The results of this pooled analysis from nine randomized, multi-center, placebo-controlled trials demonstrate that at 24 week follow-up cilostazol produced significant improvements in maximal walking distance in patients with intermittent claudication, benefits that correlated with improvements in quality of life measures. Specifically, cilostazol 100 mg bid increased MWD by 42.1 meters compared to placebo, with the benefits of cilostazol achieved in all subgroups examined and correlating with improvements in quality of life measures. Furthermore, analysis of the temporal effects of cilostazol on walking ability showed that continued increases could be achieved with cilostazol 100 mg bid over 24 weeks of therapy. Improvements in pain-free walking distance were demonstrable as well.
An advantage of the present analysis was the ability to combine the patient-level data from nine trials with identical inclusion and exclusion criteria. Based on that, we are able to demonstrate in a large pooled sample that cilostazol achieves benefits in maximal walking time not only in the overall population, but also amongst multiple subgroups. However, the present study must be evaluated in the context of its limitations. First, given that the goals of treatment in intermittent claudication include improved exercise performance, assessment of treadmill walking ability is central to establishment of clinical efficacy. These nine cilostazol trials employed two different exercise tests, constant load and graded exercise protocols, and walking distances measured on the graded test tend to be greater than distances measured with the constant load protocol.19
However, the comparability of the two protocols has been previously established, particularly in patients able to walk greater than 100m.19
Moreover, to further account for potential effects of having different treadmill protocols, we used a value that incorporated both baseline walking distance and post-treatment walking distance in our analysis and we demonstrated using a test for interaction that there was no significant difference in treatment response based on the different treadmill exercise protocols. Second, as with all pooled analyses, it is important to recognize the potential limitations of combining data from different studies. Due to heterogeneity across these nine studies, we chose a random effects model to be most conservative the estimate of the treatment effect of cilostazol. Heterogeneity in these studies was felt to be due in large part to the widely varying point estimates for the treatment effect of cilostazol. Given that the studies had identical inclusion and exclusion criteria, similar outcome measures and similar periods of follow-up, we did not feel that the heterogeneity seen here was related to differences in patient characteristics. We may also have been limited in our ability to detect a greater response to cilostazol. The assessment of exercise capacity on a treadmill has been shown to underestimate actual patient walking distance,20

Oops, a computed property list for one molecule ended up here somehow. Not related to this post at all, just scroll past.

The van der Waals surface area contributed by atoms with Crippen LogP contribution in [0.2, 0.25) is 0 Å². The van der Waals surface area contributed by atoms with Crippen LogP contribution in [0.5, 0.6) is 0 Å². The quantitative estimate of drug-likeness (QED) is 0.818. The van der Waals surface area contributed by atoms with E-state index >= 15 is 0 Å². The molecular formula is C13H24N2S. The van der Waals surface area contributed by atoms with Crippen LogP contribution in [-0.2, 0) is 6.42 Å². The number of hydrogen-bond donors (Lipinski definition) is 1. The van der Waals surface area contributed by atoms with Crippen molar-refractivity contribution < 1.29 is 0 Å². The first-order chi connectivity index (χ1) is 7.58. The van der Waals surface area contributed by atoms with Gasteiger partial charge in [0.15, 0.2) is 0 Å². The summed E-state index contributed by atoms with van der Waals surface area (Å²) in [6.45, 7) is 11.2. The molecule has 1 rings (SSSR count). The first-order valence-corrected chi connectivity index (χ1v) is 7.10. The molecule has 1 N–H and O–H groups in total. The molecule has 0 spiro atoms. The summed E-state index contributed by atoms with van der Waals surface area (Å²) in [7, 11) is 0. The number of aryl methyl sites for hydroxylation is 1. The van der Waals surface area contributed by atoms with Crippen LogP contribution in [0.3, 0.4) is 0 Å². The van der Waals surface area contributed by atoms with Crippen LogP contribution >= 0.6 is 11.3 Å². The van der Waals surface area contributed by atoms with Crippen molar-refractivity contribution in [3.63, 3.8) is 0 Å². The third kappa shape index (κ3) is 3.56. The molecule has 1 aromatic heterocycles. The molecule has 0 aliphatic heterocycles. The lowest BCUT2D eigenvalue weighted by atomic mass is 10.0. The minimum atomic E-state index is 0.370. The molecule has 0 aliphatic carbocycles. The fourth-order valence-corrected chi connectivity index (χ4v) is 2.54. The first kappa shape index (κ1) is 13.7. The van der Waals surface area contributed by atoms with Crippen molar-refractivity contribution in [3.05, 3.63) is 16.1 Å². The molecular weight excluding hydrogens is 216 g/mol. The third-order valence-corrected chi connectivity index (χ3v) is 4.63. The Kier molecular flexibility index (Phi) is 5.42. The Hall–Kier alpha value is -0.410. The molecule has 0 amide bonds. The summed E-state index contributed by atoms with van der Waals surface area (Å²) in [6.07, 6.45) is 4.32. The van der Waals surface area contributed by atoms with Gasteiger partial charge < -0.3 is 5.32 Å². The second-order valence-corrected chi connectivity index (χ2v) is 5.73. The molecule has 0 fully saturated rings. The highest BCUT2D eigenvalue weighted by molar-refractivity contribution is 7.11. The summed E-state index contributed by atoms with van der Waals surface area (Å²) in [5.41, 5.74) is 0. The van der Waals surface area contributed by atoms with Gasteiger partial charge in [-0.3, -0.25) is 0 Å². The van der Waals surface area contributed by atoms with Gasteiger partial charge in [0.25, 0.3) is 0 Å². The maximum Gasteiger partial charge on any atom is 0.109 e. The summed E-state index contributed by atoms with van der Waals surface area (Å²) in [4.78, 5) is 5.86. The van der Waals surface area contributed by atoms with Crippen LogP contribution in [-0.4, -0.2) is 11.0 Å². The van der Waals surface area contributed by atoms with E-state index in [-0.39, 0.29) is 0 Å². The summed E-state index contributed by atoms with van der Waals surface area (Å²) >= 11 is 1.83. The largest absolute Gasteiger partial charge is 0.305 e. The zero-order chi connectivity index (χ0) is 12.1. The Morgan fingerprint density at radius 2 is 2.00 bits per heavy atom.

given that patients tend to walk at greater intensity levels on treadmill protocols than they would otherwise use for regular activities of daily living. Despite these limitations, these data demonstrate that cilostazol does produce a sustained improvement in walking distance over 24 weeks and among all subgroups analyzed.
The walking improvements observed with cilostazol in this meta-analysis were significant as assessed by objective parameters (treadmill exercise performance) and associated with subjective patient-based improvements in functional capacity. How these clinical benefits compare to other established therapies for claudication, such as a formal exercise program or a successful limb revascularization, remain to be determined. Comparative trials assessing these different treatment modalities need to be performed. These data also highlight the limitations in our treatment options for stable claudication and remind us of the critical need for continued research to seek novel therapies to improve symptoms and quality of life in patients with PAD.
Furthermore, the mechanisms of cilostazol’s benefit in intermittent claudication also remain unclear. By inhibiting phosphodiesterase 3 and increasing intracellular cAMP levels, cilostazol has been shown to cause vasodilation and improve peripheral blood flow.1–4
However, although flow limitation in PAD is a primary cause of intermittent claudication, PAD is not simply a hemodynamic disorder and severity of claudication pain cannot simply be explained by reduction in perfusion pressure and flow. Indeed, studies have shown a poor correlation between diminished calf blood flow and walking distance in patients with PAD.22
Additionally, restoration of flow via revascularization does not completely improve claudication symptoms,23
and the symptomatic improvements known to result from exercise training programs in patients with PAD do not occur solely as a result of increase blood flow.24
Compelling reasons therefore exist for the exploration of novel paradigms to explain the symptomatic limitation in patients with intermittent claudication.
In conclusion, the current analysis demonstrated that administration of cilostazol can achieve sustained improvements in walking distance and quality of life in patients with intermittent claudication. However, the improvements seen here should encourage us to continue to focus on the fundamental mechanisms of intermittent claudication as a guide to the development of novel therapies for this life-limiting condition. These efforts are essential in order to broaden the currently limited therapeutic options for patients with PAD and intermittent claudication.